On October 3, 2010 I finally succumbed to peer pressure and joined the Facebook community. Initially, I was overwhelmed. Then I became addicted. It was only in December that I realized it had become something of a problem for me.
Since joining Facebook, my blog posts dwindled to nigh nonexistent.
This correlation puzzled me for a few weeks until I finally realized that my typical posting time was being used up by Facebook time. The end of a workday, or the early evening, when I would normally post, was now spent catching up on this whole world. What had Laurell K. Hamliton tweeted? Did Karen Marie Moning or Katie MacAlister post a blog? A quick Facebook tidbit? Had my friends linked to any cool, must-see articles? Had random strangers I used to know shared something embarrassingly intimate about themselves?
Bombarded by this whole new level of mini-stories from friends and corporations and authors and artists and TV stars, my thoughts were overstimulated into lethargy. After checking Facebook, I no longer had the energy to craft a blog post.
It's only in the last few weeks that I've reached saturation and began to filter and pare the Facebook postings down. I know, I took a while to catch on. I've learned to hide posts from a plethora of people who I didn't really care about and whose posts drained my energy. I'm learning to skim.
I'm also learning to separate my Facebook time into smaller, strategically allotted portions; I never check it before writing for the day, before work, or even right after I finish either of these tasks. I need the buffer to allow my thoughts to settle into workable patterns and rhythms. I'm not a multitaskers at that level. Facebook caters to those with ADD, which I do not have—though I could see how Facebook could help me develop it.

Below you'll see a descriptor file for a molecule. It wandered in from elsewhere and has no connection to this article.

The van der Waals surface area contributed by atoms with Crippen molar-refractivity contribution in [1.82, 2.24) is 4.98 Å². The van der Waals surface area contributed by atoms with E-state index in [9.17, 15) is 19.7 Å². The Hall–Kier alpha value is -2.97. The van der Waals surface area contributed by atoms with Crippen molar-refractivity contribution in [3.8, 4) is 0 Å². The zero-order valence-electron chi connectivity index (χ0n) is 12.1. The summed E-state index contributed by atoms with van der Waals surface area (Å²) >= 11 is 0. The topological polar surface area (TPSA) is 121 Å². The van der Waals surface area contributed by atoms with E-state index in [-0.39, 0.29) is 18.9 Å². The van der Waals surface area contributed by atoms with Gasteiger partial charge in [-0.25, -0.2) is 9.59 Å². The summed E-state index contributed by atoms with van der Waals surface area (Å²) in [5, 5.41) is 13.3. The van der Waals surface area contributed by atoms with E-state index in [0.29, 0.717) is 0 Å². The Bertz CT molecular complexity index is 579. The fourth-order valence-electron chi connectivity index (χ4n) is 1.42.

It was a completely unexpected learning curve, and one that I'm glad I hurdled at this phase in my writing life, not when I launched with a published title.
However, Facebook has given me a new opportunity to spread the word about debut authors. Number One Novels can now be found on Facebook here. What's next? Twitter? Maybe...but not yet. My Facebook experiences have left me wary of adding another social network (read: time suck) to my life. Cody recently jumped into the world of Twitter, but I'm content to watch from the sidelines. For now.